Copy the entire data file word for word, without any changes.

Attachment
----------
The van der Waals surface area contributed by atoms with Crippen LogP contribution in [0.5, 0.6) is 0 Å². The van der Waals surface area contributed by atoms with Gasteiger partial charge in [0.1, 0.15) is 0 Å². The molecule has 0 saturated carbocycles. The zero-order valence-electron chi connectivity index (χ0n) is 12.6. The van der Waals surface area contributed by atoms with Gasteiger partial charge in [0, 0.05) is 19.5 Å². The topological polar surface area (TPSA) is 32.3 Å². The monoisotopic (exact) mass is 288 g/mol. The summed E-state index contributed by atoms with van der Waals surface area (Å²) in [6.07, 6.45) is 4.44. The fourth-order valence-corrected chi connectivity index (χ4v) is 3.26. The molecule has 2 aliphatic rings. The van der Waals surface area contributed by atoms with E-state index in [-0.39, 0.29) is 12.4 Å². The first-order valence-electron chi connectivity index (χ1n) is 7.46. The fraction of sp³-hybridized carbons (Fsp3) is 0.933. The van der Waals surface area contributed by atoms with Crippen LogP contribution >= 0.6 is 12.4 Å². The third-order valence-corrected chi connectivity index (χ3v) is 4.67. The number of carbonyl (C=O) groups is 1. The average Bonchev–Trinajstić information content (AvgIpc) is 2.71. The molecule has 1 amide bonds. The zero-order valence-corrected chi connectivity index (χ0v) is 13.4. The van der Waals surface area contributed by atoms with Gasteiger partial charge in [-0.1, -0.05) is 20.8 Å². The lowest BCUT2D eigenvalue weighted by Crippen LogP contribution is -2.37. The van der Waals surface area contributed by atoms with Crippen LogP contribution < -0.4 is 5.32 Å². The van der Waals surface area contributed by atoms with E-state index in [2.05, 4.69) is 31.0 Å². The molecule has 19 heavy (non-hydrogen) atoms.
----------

The van der Waals surface area contributed by atoms with Crippen LogP contribution in [0.5, 0.6) is 0 Å². The van der Waals surface area contributed by atoms with Gasteiger partial charge in [0.1, 0.15) is 0 Å². The molecule has 0 saturated carbocycles. The zero-order valence-electron chi connectivity index (χ0n) is 12.6. The van der Waals surface area contributed by atoms with Gasteiger partial charge in [0, 0.05) is 19.5 Å². The topological polar surface area (TPSA) is 32.3 Å². The monoisotopic (exact) mass is 288 g/mol. The summed E-state index contributed by atoms with van der Waals surface area (Å²) in [6.07, 6.45) is 4.44. The fourth-order valence-corrected chi connectivity index (χ4v) is 3.26. The molecule has 2 aliphatic rings. The van der Waals surface area contributed by atoms with E-state index in [-0.39, 0.29) is 12.4 Å². The first-order valence-electron chi connectivity index (χ1n) is 7.46. The fraction of sp³-hybridized carbons (Fsp3) is 0.933. The van der Waals surface area contributed by atoms with Crippen LogP contribution >= 0.6 is 12.4 Å². The third-order valence-corrected chi connectivity index (χ3v) is 4.67. The number of carbonyl (C=O) groups is 1. The average Bonchev–Trinajstić information content (AvgIpc) is 2.71. The molecule has 1 amide bonds. The zero-order valence-corrected chi connectivity index (χ0v) is 13.4. The van der Waals surface area contributed by atoms with Gasteiger partial charge in [-0.1, -0.05) is 20.8 Å². The lowest BCUT2D eigenvalue weighted by Crippen LogP contribution is -2.37. The van der Waals surface area contributed by atoms with Crippen LogP contribution < -0.4 is 5.32 Å². The van der Waals surface area contributed by atoms with E-state index in [2.05, 4.69) is 31.0 Å². The molecule has 19 heavy (non-hydrogen) atoms.